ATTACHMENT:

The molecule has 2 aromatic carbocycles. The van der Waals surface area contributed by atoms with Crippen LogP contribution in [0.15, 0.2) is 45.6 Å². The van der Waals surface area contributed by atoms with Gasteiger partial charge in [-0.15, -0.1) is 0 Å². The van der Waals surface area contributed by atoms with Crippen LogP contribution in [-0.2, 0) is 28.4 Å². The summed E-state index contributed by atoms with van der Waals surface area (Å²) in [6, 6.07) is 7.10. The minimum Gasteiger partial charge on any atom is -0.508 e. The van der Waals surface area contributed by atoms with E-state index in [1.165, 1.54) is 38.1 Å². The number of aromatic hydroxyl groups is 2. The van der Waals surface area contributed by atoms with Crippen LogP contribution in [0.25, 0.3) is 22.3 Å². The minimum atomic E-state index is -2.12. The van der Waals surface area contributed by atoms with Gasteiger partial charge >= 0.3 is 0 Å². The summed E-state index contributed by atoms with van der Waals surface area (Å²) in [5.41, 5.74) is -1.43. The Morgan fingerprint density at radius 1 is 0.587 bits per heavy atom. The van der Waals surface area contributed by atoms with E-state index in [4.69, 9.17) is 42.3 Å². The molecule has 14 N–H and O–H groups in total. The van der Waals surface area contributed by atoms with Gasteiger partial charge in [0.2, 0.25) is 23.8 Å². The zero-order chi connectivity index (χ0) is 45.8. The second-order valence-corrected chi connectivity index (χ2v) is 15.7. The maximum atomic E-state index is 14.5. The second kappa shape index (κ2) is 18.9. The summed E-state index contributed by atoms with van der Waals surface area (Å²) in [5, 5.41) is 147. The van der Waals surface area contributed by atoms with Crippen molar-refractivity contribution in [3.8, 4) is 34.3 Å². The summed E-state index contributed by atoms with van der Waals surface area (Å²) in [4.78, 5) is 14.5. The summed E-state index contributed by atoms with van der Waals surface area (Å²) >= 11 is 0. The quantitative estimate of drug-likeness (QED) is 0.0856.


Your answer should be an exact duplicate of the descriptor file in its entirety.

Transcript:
The molecule has 2 aromatic carbocycles. The van der Waals surface area contributed by atoms with Crippen LogP contribution in [0.15, 0.2) is 45.6 Å². The van der Waals surface area contributed by atoms with Gasteiger partial charge in [-0.15, -0.1) is 0 Å². The van der Waals surface area contributed by atoms with Crippen LogP contribution in [-0.2, 0) is 28.4 Å². The summed E-state index contributed by atoms with van der Waals surface area (Å²) in [6, 6.07) is 7.10. The minimum Gasteiger partial charge on any atom is -0.508 e. The van der Waals surface area contributed by atoms with E-state index in [1.165, 1.54) is 38.1 Å². The number of aromatic hydroxyl groups is 2. The van der Waals surface area contributed by atoms with Crippen LogP contribution in [0.25, 0.3) is 22.3 Å². The minimum atomic E-state index is -2.12. The van der Waals surface area contributed by atoms with Gasteiger partial charge >= 0.3 is 0 Å². The summed E-state index contributed by atoms with van der Waals surface area (Å²) in [5.41, 5.74) is -1.43. The Morgan fingerprint density at radius 1 is 0.587 bits per heavy atom. The van der Waals surface area contributed by atoms with E-state index in [4.69, 9.17) is 42.3 Å². The molecule has 14 N–H and O–H groups in total. The van der Waals surface area contributed by atoms with Gasteiger partial charge in [0.2, 0.25) is 23.8 Å². The zero-order chi connectivity index (χ0) is 45.8. The second-order valence-corrected chi connectivity index (χ2v) is 15.7. The maximum atomic E-state index is 14.5. The second kappa shape index (κ2) is 18.9. The summed E-state index contributed by atoms with van der Waals surface area (Å²) in [5, 5.41) is 147. The van der Waals surface area contributed by atoms with Crippen molar-refractivity contribution in [3.8, 4) is 34.3 Å². The summed E-state index contributed by atoms with van der Waals surface area (Å²) in [4.78, 5) is 14.5. The summed E-state index contributed by atoms with van der Waals surface area (Å²) >= 11 is 0. The quantitative estimate of drug-likeness (QED) is 0.0856.